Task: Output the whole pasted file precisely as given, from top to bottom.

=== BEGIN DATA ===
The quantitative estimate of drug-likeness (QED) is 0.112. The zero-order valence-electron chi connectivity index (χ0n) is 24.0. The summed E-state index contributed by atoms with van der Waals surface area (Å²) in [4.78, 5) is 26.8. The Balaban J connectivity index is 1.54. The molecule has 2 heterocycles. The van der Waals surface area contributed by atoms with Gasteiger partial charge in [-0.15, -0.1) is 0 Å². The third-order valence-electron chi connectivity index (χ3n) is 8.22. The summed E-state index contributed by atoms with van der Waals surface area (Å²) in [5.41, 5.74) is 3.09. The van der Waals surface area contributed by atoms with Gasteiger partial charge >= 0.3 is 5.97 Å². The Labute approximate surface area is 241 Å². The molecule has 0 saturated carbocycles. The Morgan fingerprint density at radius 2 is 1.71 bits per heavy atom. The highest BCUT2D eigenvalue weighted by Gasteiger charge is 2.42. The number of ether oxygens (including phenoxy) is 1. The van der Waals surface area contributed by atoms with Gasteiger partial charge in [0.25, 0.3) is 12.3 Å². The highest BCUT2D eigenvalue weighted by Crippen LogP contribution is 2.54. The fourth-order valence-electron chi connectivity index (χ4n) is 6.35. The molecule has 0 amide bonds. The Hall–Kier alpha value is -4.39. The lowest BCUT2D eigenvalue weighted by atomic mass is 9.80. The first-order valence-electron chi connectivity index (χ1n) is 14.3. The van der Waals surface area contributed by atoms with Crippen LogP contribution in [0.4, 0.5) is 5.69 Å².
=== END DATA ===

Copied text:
The quantitative estimate of drug-likeness (QED) is 0.112. The zero-order valence-electron chi connectivity index (χ0n) is 24.0. The summed E-state index contributed by atoms with van der Waals surface area (Å²) in [4.78, 5) is 26.8. The Balaban J connectivity index is 1.54. The molecule has 2 heterocycles. The van der Waals surface area contributed by atoms with Gasteiger partial charge in [-0.15, -0.1) is 0 Å². The third-order valence-electron chi connectivity index (χ3n) is 8.22. The summed E-state index contributed by atoms with van der Waals surface area (Å²) in [5.41, 5.74) is 3.09. The van der Waals surface area contributed by atoms with Gasteiger partial charge >= 0.3 is 5.97 Å². The Labute approximate surface area is 241 Å². The molecule has 0 saturated carbocycles. The Morgan fingerprint density at radius 2 is 1.71 bits per heavy atom. The highest BCUT2D eigenvalue weighted by Gasteiger charge is 2.42. The number of ether oxygens (including phenoxy) is 1. The van der Waals surface area contributed by atoms with Gasteiger partial charge in [0.25, 0.3) is 12.3 Å². The highest BCUT2D eigenvalue weighted by Crippen LogP contribution is 2.54. The fourth-order valence-electron chi connectivity index (χ4n) is 6.35. The molecule has 0 amide bonds. The Hall–Kier alpha value is -4.39. The lowest BCUT2D eigenvalue weighted by atomic mass is 9.80. The first-order valence-electron chi connectivity index (χ1n) is 14.3. The van der Waals surface area contributed by atoms with Crippen LogP contribution in [0.4, 0.5) is 5.69 Å².